“Now that I’m in this program I want the time to slow down because I want to absorb all of this. I want to be the best coder there is coming out of The Last Mile program.”

It’s inspirational even for those watching from the sidelines.

Phoun You, also a graduate of The Last Mile, said he opted not to pursue Code 7370 just yet but plans on doing it soon. Sentenced to 35 years to life for first-degree murder, You doesn’t have a shot at parole for another 15 years. Still, he said, watching his friends go through the course gives him hope.

“Even though I’ll be left behind, their success makes me feel good,” You said. “Gives me hope that maybe they can pave the way for guys left behind.”

Photo Credit: NBC Bay Area]]>
<![CDATA[Robot Employees at San Jose OSH Store]]> Mon, 01 Dec 2014 14:07:01 -0800 http://media.nbcbayarea.com/images/217*120/0514-OSH.jpg

The robots will help you now.

Just in time for the holiday rush, the Orchard Supply Hardware in Midtown San Jose has put two new employees to work, both of whom are robots, according to reports.

Silicon Valley Community Newspapers reports the "5-foot tall, plastic shelled bots" are the first artificially-intelligent helpers at the nationwide chain, Lowe's owns OSH, and are helping workers find "odd part replacements or tools."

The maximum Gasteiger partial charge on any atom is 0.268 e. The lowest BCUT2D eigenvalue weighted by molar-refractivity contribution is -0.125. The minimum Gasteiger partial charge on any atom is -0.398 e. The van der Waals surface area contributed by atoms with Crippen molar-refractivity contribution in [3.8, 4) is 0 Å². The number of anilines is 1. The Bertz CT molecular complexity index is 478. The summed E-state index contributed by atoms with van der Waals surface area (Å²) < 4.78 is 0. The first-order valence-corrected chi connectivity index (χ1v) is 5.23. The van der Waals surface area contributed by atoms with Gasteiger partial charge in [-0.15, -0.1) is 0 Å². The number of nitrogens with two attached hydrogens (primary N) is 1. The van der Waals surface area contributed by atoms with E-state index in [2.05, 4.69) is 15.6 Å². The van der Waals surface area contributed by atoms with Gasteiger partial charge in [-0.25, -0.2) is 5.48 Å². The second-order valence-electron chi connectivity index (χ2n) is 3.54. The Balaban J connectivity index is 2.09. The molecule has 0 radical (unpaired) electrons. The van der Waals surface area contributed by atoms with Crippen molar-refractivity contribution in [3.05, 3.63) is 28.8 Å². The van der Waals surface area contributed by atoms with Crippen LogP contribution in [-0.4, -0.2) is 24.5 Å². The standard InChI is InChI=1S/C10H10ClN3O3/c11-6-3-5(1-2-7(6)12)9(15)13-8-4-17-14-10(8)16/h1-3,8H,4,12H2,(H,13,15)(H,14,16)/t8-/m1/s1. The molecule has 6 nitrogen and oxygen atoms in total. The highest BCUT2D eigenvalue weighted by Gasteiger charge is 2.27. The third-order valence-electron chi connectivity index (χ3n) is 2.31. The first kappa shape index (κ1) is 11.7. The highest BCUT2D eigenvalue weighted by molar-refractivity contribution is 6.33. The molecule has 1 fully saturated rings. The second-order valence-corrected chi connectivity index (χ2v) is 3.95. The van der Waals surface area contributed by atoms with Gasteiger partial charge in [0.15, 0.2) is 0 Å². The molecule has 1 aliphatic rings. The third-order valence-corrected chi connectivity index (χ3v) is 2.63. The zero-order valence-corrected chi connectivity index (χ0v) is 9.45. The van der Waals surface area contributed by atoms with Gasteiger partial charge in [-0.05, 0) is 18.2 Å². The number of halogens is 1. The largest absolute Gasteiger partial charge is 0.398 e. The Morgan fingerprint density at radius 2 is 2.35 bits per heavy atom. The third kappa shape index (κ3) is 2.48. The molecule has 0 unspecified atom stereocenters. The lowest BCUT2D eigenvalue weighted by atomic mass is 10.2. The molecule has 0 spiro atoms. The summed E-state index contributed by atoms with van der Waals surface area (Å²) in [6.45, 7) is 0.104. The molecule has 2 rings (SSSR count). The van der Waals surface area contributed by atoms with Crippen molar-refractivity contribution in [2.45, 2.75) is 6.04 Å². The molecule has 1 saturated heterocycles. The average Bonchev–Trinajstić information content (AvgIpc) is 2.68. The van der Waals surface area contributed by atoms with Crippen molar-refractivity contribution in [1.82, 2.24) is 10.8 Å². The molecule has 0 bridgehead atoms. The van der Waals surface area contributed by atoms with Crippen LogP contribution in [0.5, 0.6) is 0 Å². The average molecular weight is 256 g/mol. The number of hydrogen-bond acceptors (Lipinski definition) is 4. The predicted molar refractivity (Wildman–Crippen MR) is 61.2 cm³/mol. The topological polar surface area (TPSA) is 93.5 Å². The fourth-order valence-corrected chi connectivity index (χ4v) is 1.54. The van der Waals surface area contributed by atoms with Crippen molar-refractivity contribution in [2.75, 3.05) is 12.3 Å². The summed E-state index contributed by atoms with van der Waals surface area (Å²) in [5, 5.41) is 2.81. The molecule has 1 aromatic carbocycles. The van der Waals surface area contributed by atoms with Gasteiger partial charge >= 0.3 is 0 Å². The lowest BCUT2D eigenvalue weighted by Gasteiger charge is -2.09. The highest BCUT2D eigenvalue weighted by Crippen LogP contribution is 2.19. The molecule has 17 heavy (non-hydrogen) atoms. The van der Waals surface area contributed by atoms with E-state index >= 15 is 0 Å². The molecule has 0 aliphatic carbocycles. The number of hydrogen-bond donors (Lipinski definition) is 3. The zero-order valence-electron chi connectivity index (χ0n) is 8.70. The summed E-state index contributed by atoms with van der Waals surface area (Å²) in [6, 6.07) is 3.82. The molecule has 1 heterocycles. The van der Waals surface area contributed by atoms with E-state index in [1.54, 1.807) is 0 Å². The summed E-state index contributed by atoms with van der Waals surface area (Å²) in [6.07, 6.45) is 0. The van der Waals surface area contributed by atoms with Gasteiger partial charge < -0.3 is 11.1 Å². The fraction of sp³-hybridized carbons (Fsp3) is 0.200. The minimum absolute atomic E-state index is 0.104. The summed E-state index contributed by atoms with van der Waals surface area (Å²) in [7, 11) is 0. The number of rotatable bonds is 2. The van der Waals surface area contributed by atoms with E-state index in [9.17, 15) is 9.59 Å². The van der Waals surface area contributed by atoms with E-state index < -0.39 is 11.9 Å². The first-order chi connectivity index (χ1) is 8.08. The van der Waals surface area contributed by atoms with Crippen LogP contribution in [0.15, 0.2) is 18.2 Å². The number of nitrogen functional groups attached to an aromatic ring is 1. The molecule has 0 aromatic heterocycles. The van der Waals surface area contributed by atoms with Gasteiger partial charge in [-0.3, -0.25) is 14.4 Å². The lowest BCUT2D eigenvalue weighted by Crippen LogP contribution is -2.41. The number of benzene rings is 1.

The robots aren't meant to replace human employees, company officials stress, merely help them as it's "impossible to know where every single item is," spokeswoman Amanda Manna told the newspaper.

But the computer knows.

The robots can scan a spare part held in a customer's hand and immediately locate a new part for sale.

The "OSHbots" will someday know more than just where to find a hammer: fluency in "five languages" will soon accompany the total knowledge of spare parts.

To see them in action, head to 377 Royal Ave. in San Jose.

Photo Credit: NBC Bay Area]]>
<![CDATA[Canada Trying to Lure Silicon Valley Based-Expats Home]]> Fri, 28 Nov 2014 13:29:24 -0800 http://media.nbcbayarea.com/images/213*120/456032710.jpg

There are as many as 350,000 Canadians living and working in Silicon Valley.

And Canadian tech firms would like to change that.

Technology startups located in Canada are offering top jobs, big pay, and the "chance to stamp their mark on a nascent industry" to Canadian nationals willing to take their tech talent home to Canadian startups, according to Reuters.

There's a blossoming tech hub near the cities of Waterloo and Kitchener in Ontario, where some former BlackBerry workers are at startups, the wire service reproted.

While the pay is lower in Canada, so is the asking price for an apartment -- and the commute is easier, too.